Portrait of the Artist
as a Horny Old Man

You all remember James Michener, the celebrated author of best-selling doorstops. Once he found the magic formula – around the time he published Hawaii in 1959 – he eased into a comfortable pattern: every other year he published a massive book with a one-word title (Iberia, Centennial, Chesapeake, etc.) that somehow tied together geology with the parade of humanity across the planet.

James Michener

It went like this: Begin with the creation of the universe. Discuss the rocks and their formation. Two-hundred pages later, tell us about the people living on the rocks thousands of years down the road.

It worked. Michener was the master of the blockbuster and his books festooned coffee tables in the more fashionable American homes.

But it was a hard schedule to maintain, particularly as he got older. Eventually, he began employing ghost writers to rough out chapters in these books. He became the president of a company, James Michener, Inc. And that’s how Matecumbe came to be.

Michener wrote this short novel in the 1970s. His editor at Random House didn’t want to publish it because it didn’t fit the profile. The public wanted big books from Michener. A slim little love story would look out of place on the coffee table. So Michener gave the Matecumbe manuscript and the copyright to one of his ghost writers and it landed in the hands of the University Press of Florida.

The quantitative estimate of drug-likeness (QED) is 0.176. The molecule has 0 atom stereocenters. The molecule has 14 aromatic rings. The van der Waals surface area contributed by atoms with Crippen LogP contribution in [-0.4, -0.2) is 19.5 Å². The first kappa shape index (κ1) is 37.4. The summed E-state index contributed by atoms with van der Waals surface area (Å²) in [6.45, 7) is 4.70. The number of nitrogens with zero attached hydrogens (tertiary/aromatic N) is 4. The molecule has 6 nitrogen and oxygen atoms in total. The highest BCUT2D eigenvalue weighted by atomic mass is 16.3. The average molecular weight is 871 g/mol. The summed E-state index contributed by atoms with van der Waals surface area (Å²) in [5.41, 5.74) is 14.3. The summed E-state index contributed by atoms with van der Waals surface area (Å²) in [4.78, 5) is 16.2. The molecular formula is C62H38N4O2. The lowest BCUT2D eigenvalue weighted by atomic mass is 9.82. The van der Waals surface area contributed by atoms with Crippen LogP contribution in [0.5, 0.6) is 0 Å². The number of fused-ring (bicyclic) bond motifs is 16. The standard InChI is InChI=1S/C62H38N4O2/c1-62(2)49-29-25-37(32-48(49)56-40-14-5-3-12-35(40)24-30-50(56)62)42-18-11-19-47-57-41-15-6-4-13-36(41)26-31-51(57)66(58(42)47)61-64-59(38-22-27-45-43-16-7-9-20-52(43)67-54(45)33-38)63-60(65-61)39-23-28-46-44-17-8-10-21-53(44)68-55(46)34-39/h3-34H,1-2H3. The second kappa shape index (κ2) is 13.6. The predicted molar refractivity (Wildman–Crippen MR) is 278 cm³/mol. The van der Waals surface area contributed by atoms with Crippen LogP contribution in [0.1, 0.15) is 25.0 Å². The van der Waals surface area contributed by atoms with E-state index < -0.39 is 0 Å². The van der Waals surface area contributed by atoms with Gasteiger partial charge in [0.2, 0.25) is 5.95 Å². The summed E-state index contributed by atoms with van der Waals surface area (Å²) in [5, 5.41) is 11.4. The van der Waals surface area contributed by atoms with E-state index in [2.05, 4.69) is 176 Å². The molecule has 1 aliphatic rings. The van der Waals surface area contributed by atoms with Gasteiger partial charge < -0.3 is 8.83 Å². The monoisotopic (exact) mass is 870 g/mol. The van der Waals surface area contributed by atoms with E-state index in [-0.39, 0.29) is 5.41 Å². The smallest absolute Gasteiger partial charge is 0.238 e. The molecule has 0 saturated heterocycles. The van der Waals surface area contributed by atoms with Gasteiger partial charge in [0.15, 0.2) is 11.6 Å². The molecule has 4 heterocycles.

Expectations could he high. After all, before he discovered his doorstop formula, Michener wrote shorter and more intense books. His Korean War novel, The Bridges at Toko-Ri, clocked in at around 85 pages. It was a tightly focused story of a man torn between family and duty. One is tempted to cart out the coveted descriptor “lyrical.”

Alas, I have read The Bridges at Toko-Ri and Matecumbe, you are no Bridges at Toko-Ri.

The concept is good: parallel love stories of a mother and daughter, told across the decades. The execution is another matter. The dialogue is cloying and not-for-one-minute believable. The characters talk at each other – very much like stage dialogue – and there’s no depth to the story. The afterword makes claims that Michener intended it as an allegory. If so, he fired and missed.

As an afternoon’s reading, Matecumbe is more entertaining than a soap opera, and it’s probably something that completists need for their Michener collection. Still, it’s kind of weird, having explicit and unendurable sex scenes appearing in a Michener book. It’s like finding out that grandpa’s into porn.

Collectors of Florida novels will enjoy the setting in the Keys. For the rest of us, it’s mere footnote or curiosity.